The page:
Monday, December 5, 2011

Tyrehl Byk’s “Not a Knot”

In November, there were a number of performances of two works at the LEA6 sim by artist Tyrehl Byk. Longtime readers will probably remember him for his “Event Horizon” particle show over a year and a half ago. Besides his new particle show “Catharsis” (more on it later), there was also his “Not -A-Knot” artistic exhibit.

When I got to his “Not-A-Knot” Exhibit, high above the sim, it looked much like a nature build at first, a small fenced stone platform leading to a forest full of tall trees on a floating island of rock. Going along however, one could see letters floating with the wind through the woods. Next to a campsite was a river, with various words such as “illusion” and “prejudice” floating down, the water eventually falling over the side. With the forest thinning, the letters in the breeze gave way to words such as “apple” and “tree.”

Finally one arrived at what at first looked like a recreation of the scene of “American Gothic,” a farmer and his lady in front of their farmhouse. But this wasn’t the bald, spectacled farmer in the famous painting, but Tyrehl Byk. His voice was on, but instead of him talking I could only hear nonsensical noises. I thought he was Away From Keyboard as he never answered by questions. The farmhouse itself kept fading in and out. Next to it was the edge of the floating island, the words “Not A Dangerous Ledge” floating over it. I never did go over to test it.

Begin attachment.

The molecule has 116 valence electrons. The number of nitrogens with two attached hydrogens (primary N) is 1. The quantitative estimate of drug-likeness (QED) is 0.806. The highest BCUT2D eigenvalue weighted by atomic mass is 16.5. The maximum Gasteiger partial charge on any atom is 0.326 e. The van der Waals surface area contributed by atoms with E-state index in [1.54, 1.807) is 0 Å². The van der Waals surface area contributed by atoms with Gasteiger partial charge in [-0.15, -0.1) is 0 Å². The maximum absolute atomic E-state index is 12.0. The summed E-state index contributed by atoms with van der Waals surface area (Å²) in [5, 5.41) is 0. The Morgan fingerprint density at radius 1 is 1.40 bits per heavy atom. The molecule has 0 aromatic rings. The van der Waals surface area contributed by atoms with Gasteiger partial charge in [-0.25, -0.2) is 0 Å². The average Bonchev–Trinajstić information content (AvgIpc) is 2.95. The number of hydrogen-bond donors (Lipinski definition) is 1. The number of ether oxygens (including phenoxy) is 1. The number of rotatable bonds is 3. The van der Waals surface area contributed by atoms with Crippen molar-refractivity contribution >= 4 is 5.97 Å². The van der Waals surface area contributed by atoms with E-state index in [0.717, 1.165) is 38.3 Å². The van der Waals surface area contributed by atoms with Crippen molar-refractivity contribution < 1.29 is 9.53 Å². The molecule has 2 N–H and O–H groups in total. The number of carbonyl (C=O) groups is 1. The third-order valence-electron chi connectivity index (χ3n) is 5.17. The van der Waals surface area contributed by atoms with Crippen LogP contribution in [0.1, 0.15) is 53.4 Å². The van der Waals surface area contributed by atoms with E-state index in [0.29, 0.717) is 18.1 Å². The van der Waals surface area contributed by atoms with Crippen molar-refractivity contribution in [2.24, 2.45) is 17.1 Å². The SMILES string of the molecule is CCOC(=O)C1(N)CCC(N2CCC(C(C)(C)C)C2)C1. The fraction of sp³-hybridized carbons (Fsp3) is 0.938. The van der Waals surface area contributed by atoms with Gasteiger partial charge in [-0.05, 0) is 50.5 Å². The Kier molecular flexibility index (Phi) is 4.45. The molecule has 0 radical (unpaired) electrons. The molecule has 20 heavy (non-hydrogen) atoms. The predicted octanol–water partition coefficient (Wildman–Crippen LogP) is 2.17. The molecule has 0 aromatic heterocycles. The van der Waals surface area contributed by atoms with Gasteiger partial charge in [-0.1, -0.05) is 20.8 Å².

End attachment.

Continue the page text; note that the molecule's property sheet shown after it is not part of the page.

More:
Later on at his “Catharsis” set, I had a few words with Tyrehl. Asking him about the American Gothic theme, he answered “That was just one component of it. It is a very large, very complex build with much subtlety, and it comes alive more when I'm there actually doing a performance. Many folks rush through and only see the surface of it.. So much like how they navigate off-world. It's tricky to see the depth when one gets hung up on surfaces. There are also many hidden items that are in play if you look hard enough and touch/sit on many things.”

“When I'm there, there is an additional layer of confusion brought to bear and some find it very disorienting. There is an element of disconnect many people rely on when coming in-world. The meaning of the piece is constantly changing and depends on if one is there alone, or traveling with a group. The dialog changes and is sometimes private and sometimes public. It is very much like the layers of internal monologue that go on inside everyone, echoed in different ways externally.”

I neglected to ask if the “Not-A-Knot” exhibit regularly changes, but presumably it does. So perhaps next time it’s open, it will be different. The November exhibit was at LEA6 (173, 192, 501).

Bixyl Shuftan

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